A thousand years ago, battle-hardened Vikings engaged in a brutal, often-deadly sport called knattleikr. Although details of the game are mostly lost to the ages, it’s known that it was played on the frozen Icelandic countryside and that entire villages got in on the action. Matches would begin at dawn and last until dusk, tournaments could last for up to two weeks and it was not uncommon for the field to be littered with corpses when the game was over. Today, many believe knattleikr’s closest descendant to be broomball, a markedly less violent version of the sport. It’s quickly gaining popularity, especially in the Edmond area, largely thanks to college organizations and church youth groups.

Modern broomball developed in Canada around the beginning of the 20th century, and from there spread to the northern United States, where it gained an especially firm hold in Minnesota by the 1960s. An oversimplified explanation of the sport would tag it as a cross between hockey and soccer, played on ice but without skates. Players vie for control of a small plastic ball using sticks that resemble broomsticks. Much of the fun comes from slipping and sliding around on the ice, and while crushed skulls might be rare in today’s iteration of the old Viking pastime, a nasty bruise or two is considered par for the course.

Some people bring gloves and kneepads, but it’s not required for social matches, which are mostly coed. Arctic Edge Ice Arena at 14613 N. Kelly Ave. provides the sticks and other supplies.

Courtlyn Parks, an officer in Southern Nazarene University’s Student Government Association, promotes regular broomball socials at Arctic Edge Ice Arena in Edmond as a way to get students involved. He attended an SNU broomball event as a freshman and was instantly hooked. The informal one-night tournaments give 10 teams a chance to duke it out for broomball glory and bragging rights. “It’s fun to play on the ice with friends a game that no one’s really good at. It’s more of a fun thing than a completely serious sporting event,” he says.

Two appointed referees do their best to keep the games fair, but everyone focuses on having a good time, and word of how easy it is to do just that is spreading. “Pretty much everyone knows about it at school,” Parks says.

As leader of college/young adult ministry at North Church, Nelson has noticed that broomball has the best turnout of any of their events and seems to be everyone’s favorite. “We’ve been playing for just over two years now,” he says, “It’s probably the one event that everybody enjoys the most. It’s a lot of fun, running up and down, watching people fall.”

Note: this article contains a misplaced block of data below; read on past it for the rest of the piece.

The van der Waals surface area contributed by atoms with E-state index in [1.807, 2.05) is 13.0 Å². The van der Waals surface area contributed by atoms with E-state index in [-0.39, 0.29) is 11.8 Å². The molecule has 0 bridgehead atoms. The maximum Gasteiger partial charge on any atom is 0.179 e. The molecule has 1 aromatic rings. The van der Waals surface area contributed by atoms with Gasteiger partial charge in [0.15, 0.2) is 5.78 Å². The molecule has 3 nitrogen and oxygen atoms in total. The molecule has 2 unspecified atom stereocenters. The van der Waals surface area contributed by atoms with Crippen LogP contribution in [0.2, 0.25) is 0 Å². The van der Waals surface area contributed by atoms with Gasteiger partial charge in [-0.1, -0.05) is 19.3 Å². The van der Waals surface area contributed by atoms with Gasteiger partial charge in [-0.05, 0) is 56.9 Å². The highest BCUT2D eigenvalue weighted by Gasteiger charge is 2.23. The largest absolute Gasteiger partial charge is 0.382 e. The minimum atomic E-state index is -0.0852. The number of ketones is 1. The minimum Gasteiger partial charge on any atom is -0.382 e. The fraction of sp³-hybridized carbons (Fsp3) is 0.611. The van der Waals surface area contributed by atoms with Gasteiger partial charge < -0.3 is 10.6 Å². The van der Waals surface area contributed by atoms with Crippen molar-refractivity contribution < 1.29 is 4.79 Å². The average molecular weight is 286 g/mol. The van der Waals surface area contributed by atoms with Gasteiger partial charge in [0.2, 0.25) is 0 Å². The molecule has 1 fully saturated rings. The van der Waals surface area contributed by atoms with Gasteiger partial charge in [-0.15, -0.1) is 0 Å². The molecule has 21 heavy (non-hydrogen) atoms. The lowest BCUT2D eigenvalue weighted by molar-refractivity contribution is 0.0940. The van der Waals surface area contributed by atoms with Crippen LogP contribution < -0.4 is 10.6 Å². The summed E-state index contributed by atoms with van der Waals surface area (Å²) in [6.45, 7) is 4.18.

The church group meets for a match every three or four months, and it’s something people seem to pick up pretty quickly. “It’s good for everybody. A lot of girls don’t like to run up and down so they play a lot of defense and the guys run up and down the whole time. Everybody kind of finds their own thing,” Nelson says, “Our whole group plays. Some of our best players are ladies. My wife, she tears it up.”

Attendance is usually so great that Nelson’s church divides the ice and plays two games at once, with 10-15 people per team, playing 30-minute games. Then the winners of both games play each other while the losers of both games play.

“It’s competitive, but no one really cares, they’re just having a good time. A lot of times, people don’t even really know what the score is,” he says, “They’re just out there making fun of each other slipping, having a good time. The only rule we have is no high-sticking. People getting caught in the mouth with a stick is not good.”

Even though getting clocked in the teeth with a stick or slipping and bruising your tailbone on the ice in an epic spill are hazards to keep in mind, the obstacle provided by running with poor traction acts as a great equalizer between experienced players and newbies. “The ice kind of neutralizes it. There’s only so much you can do on ice. Everybody has a great time,” Nelson says, “Even if you’re not a great athlete, it’s just fun being out there.”

The next North Church broomball night is scheduled for New Year’s Eve, and it’s open to everybody. For more information, visit

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